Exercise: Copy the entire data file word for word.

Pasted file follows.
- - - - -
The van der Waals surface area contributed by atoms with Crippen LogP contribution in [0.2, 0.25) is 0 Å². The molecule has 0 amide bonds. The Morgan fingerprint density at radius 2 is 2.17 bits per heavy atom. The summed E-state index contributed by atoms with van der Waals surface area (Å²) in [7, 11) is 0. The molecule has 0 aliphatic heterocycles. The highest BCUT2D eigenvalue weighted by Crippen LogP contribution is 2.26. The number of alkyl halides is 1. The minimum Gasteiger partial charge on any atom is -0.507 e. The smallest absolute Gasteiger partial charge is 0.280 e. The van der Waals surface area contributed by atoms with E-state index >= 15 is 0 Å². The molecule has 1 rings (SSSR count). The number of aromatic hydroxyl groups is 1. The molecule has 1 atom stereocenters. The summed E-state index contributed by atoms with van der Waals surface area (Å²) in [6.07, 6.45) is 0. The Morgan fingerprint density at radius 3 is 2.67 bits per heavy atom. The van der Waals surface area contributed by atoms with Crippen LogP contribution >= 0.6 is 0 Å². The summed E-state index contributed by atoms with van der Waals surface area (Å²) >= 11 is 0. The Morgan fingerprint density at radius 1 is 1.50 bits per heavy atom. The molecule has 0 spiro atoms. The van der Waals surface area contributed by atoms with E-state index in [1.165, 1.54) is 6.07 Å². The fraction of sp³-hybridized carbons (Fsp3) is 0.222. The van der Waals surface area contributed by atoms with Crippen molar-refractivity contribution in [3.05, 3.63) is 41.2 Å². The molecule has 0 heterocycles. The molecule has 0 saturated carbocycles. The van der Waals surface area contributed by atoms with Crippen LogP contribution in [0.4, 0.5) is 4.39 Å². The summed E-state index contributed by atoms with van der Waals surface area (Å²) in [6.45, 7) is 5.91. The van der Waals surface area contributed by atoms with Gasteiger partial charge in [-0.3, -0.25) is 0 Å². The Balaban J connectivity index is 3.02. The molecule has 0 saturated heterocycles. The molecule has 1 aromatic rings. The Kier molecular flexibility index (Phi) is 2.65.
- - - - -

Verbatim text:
The van der Waals surface area contributed by atoms with Crippen LogP contribution in [0.2, 0.25) is 0 Å². The molecule has 0 amide bonds. The Morgan fingerprint density at radius 2 is 2.17 bits per heavy atom. The summed E-state index contributed by atoms with van der Waals surface area (Å²) in [7, 11) is 0. The molecule has 0 aliphatic heterocycles. The highest BCUT2D eigenvalue weighted by Crippen LogP contribution is 2.26. The number of alkyl halides is 1. The minimum Gasteiger partial charge on any atom is -0.507 e. The smallest absolute Gasteiger partial charge is 0.280 e. The van der Waals surface area contributed by atoms with E-state index >= 15 is 0 Å². The molecule has 1 rings (SSSR count). The number of aromatic hydroxyl groups is 1. The molecule has 1 atom stereocenters. The summed E-state index contributed by atoms with van der Waals surface area (Å²) in [6.07, 6.45) is 0. The Morgan fingerprint density at radius 3 is 2.67 bits per heavy atom. The van der Waals surface area contributed by atoms with Crippen LogP contribution >= 0.6 is 0 Å². The summed E-state index contributed by atoms with van der Waals surface area (Å²) >= 11 is 0. The Morgan fingerprint density at radius 1 is 1.50 bits per heavy atom. The molecule has 0 spiro atoms. The van der Waals surface area contributed by atoms with E-state index in [1.165, 1.54) is 6.07 Å². The fraction of sp³-hybridized carbons (Fsp3) is 0.222. The van der Waals surface area contributed by atoms with Crippen molar-refractivity contribution in [3.05, 3.63) is 41.2 Å². The molecule has 0 heterocycles. The molecule has 0 saturated carbocycles. The van der Waals surface area contributed by atoms with Crippen LogP contribution in [0.4, 0.5) is 4.39 Å². The summed E-state index contributed by atoms with van der Waals surface area (Å²) in [6.45, 7) is 5.91. The van der Waals surface area contributed by atoms with Gasteiger partial charge in [-0.3, -0.25) is 0 Å². The Balaban J connectivity index is 3.02. The molecule has 0 saturated heterocycles. The molecule has 1 aromatic rings. The Kier molecular flexibility index (Phi) is 2.65.